Current methods of screening vehicles for explosive threats primarily rely upon what the agents can see during physical inspections. These approaches have proven both time consuming and expensive. To improve the ability to screen for threats within a vehicle at federal buildings or at large public events, S&T is developing technologies that could rapidly screen vehicles at a distance, including systems that would allow for non-contact or standoff detection of explosive residues.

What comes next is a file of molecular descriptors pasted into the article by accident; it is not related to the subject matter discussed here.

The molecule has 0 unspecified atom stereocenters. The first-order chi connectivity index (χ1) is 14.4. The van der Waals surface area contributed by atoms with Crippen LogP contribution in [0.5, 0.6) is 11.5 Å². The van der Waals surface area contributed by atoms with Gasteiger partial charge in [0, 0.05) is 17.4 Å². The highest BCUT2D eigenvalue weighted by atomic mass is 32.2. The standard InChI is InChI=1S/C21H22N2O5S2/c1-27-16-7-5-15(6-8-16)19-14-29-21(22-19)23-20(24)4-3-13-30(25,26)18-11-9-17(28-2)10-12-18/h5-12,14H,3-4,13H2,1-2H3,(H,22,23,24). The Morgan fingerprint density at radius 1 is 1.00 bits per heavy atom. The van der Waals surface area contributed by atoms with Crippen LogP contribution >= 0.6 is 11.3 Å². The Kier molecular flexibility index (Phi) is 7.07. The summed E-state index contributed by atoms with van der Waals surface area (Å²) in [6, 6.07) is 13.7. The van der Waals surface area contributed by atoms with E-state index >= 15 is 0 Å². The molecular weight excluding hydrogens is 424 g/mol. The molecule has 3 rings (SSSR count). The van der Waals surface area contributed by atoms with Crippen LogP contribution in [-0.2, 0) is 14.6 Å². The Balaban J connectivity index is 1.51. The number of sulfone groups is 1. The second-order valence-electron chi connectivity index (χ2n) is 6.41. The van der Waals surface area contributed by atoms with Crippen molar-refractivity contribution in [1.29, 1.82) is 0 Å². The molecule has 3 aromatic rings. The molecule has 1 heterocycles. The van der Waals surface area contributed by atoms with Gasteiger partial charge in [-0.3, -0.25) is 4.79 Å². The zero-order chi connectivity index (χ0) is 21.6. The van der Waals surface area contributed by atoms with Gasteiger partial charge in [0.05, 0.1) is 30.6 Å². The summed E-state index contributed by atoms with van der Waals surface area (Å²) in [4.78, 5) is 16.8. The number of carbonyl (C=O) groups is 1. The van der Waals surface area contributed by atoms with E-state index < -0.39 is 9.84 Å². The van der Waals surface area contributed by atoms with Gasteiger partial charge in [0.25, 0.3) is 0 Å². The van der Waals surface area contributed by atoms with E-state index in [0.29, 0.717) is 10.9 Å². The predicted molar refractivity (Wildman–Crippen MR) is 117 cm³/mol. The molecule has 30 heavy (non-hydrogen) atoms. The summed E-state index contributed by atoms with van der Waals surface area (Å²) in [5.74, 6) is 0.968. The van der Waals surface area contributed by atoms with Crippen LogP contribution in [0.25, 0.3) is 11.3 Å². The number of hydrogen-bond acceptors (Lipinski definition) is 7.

Screening people for explosive threats and conventional weapons has also been a challenge away from airport-style checkpoints. S&T is developing technologies that would allow screening of people outside the constraints of the conventional checkpoint. These advances will improve security at mass transit systems and large public events. In addition to the detection of explosive residues, S&T is examining non-invasive imaging systems which would detect anomalies that could be explosives or conventional weapons such as guns. Both imaging and trace detection technologies could be used to screen people before they enter buildings or public areas.